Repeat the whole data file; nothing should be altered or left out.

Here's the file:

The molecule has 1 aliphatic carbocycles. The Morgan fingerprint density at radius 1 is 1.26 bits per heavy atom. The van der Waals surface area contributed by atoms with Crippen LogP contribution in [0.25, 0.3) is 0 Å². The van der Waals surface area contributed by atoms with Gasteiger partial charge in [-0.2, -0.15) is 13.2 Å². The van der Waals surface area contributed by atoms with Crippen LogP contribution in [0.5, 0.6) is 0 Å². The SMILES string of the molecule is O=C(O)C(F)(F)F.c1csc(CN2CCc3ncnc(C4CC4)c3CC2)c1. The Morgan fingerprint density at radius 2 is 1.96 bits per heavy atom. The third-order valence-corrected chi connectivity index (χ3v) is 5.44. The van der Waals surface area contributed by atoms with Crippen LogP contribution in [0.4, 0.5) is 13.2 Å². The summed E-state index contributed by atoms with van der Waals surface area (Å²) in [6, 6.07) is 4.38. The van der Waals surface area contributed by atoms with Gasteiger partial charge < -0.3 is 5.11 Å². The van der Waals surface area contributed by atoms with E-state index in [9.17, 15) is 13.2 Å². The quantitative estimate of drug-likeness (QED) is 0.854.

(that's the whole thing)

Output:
The molecule has 1 aliphatic carbocycles. The Morgan fingerprint density at radius 1 is 1.26 bits per heavy atom. The van der Waals surface area contributed by atoms with Crippen LogP contribution in [0.25, 0.3) is 0 Å². The van der Waals surface area contributed by atoms with Gasteiger partial charge in [-0.2, -0.15) is 13.2 Å². The van der Waals surface area contributed by atoms with Crippen LogP contribution in [0.5, 0.6) is 0 Å². The SMILES string of the molecule is O=C(O)C(F)(F)F.c1csc(CN2CCc3ncnc(C4CC4)c3CC2)c1. The Morgan fingerprint density at radius 2 is 1.96 bits per heavy atom. The third-order valence-corrected chi connectivity index (χ3v) is 5.44. The van der Waals surface area contributed by atoms with Crippen LogP contribution in [0.4, 0.5) is 13.2 Å². The summed E-state index contributed by atoms with van der Waals surface area (Å²) in [6, 6.07) is 4.38. The van der Waals surface area contributed by atoms with Gasteiger partial charge < -0.3 is 5.11 Å². The van der Waals surface area contributed by atoms with E-state index in [9.17, 15) is 13.2 Å². The quantitative estimate of drug-likeness (QED) is 0.854.